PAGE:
In all his work, Raoul aims to reinvigorate the cultural experience with innovative ideologies and showcase the importance of people, while honouring their stories.
Shirsha Chakraborty is an award-winning Indian alternative R&B singer-songwriter based in Brampton, Ontario. She creates melody-focussed music that is a seamless blend of R&B, pop, jazz, soul, and trap combined with her Indian roots. She is also a vocal teacher and a session artist who arranges and records intricate background vocals and adlibs.
Shirsha has trained in Hindustani classical vocal music for eight years, in Speech Level Singing for a decade, and graduated from Humber College with a music degree. She has performed across Canada and internationally. In 2014, Shirsha won a national Indian singing competition called “Voice of Storm” and was awarded the opportunity to record with Bollywood maestro Shankar Mahadevan. In 2022, she collaborated with South Asian hip-hop producer Yanchan on a Hindi cover that went viral and this year, Bollywood composer Shekhar Ravjiani released her R&B version of his song on his new indie label Garuda Music.
This summer Shirsha joined Bollywood artist Ash King in headlining Canada’s largest South Asian music festival Bollywood Monster Mashup, and then headlined Toronto’s Hot and Spicy Festival with her own band. She is currently working on an intimate series of original songs to be released in 2024.
Sami Anguaya is a Toronto-based singer and composer who creates music that blurs genre lines. Named one of Canada’s top “30 under 30” classical musicians by CBC in 2023, his work has been commissioned and performed by Exultate Chamber Singers, Western University Singers, Modern Sound Collective, and University of Toronto Wind Ensemble, as well as by indie filmmakers and game developers.
Sami’s music has been characterized as driving, engaging, and vibrant. Frequently drawn to groove-based and popular styles for inspiration, he composes with a rich, rhythmic style that attracts a broad range of listeners.
Sami’s graduate work focused on studying the pre-colonial woodwind techniques of his Kichwa heritage (Ecuador) and experimenting with vocal performance techniques that embody aesthetics found in Kichwa music. His work has been recognized by the University of Toronto’s Lothar Klein Fellowship in Advanced Composition, William Irving Fairclough Graduating Scholarship, and Ontario Graduate Scholarship. Most recently, he was the recipient of the Tecumseh Sherman Rogers Graduating Award, which recognizes a graduating student deemed to have the greatest potential to make an important contribution to the field of music.
Sina Bathaie is a Toronto-based composer and multi-instrumentalist with more than 35 million streams on digital platforms. Originally from Iran, he is known for his unique style of playing traditional instruments such as the oud and ukulele, with electronic music. Sina has been featured at festivals including Burning Man, Luminato, Folk Music Ontario, CINARS, and Mundial Montréal. His album, Ray of Hope, was nominated for Best World Beat Album at the 16th Independent Music Awards.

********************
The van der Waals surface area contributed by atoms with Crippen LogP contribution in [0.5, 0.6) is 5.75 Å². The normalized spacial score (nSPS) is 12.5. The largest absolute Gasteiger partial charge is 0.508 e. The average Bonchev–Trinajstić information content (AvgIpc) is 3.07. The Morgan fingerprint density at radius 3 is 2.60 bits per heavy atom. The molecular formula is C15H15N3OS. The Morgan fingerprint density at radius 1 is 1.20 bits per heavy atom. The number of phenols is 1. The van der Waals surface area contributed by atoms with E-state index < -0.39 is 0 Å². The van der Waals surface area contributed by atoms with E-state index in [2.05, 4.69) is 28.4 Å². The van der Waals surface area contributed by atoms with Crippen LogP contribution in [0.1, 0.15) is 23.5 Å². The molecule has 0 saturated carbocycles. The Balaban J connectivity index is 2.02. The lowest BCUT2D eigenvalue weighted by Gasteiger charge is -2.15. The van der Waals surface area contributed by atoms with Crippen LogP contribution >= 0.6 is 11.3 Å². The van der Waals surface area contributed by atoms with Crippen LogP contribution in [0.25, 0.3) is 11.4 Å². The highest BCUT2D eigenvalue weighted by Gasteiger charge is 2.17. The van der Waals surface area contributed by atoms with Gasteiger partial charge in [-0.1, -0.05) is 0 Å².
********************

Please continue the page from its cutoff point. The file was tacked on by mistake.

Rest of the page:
In 2022, Sina premiered his electronic music body of work at a sold-out concert in Toronto, resulting in the creation of “Breath of Life,” which has amassed 15 million streams and achieved charting success in countries including Azerbaijan, Georgia, and Turkey. He has been signed with prestigious record labels such as Hoomidaas, Alt Orient, and Tibetania, and has performed in Canada, the United States, Mexico, and Germany.
Sina began learning the santur at the age of seven from his father, Javad Bathaie, and studied Persian music with the oud, a fretless stringed instrument. He later pursued studies in Composition and Orchestration for Film at Berklee College of Music and has composed scores for movies such as The Horse Latitudes, Un royaume déménage, Ameno, and Mr. Settled Immigrant.
A citizen of the Sto:lo Nation, Sid Bobb is an arts leader and interdisciplinary artist whose artistic practice moves between the spiritual, familial, communal, and professional. Son of Raymond Bobb and of Siem Dr Lee Maracle ban Sto:lo, Sid has been actively engaging in the customary Indigenous knowledge transfer of his nation, communities, and families.
An award-winning artist, Sid has been artmaking and performing both internationally and throughout Canada for close to three decades. Along with his wife and colleague Penny Couchie, he is co-artistic director and co-founder of Aanmitaagzi, an Indigenous arts organization and centre for multi-arts, site-specific works, and international collaborations. As one of the lead artists of Aanmitaagzi, Sid has been artmaking, telling stories, and dancing on stage, trains, sidewalks, and on the ice with community for 15 years. Since 2010, Penny and Sid are also co-owners and operators of Big Medicine Studio, a 3,000 square foot arts space on the shores of Lake Nipissing. Big Medicine Studio is a hub for creation, development, and exhibition for performing and visual arts — a place where community comes together to celebrate and engage in arts and culture.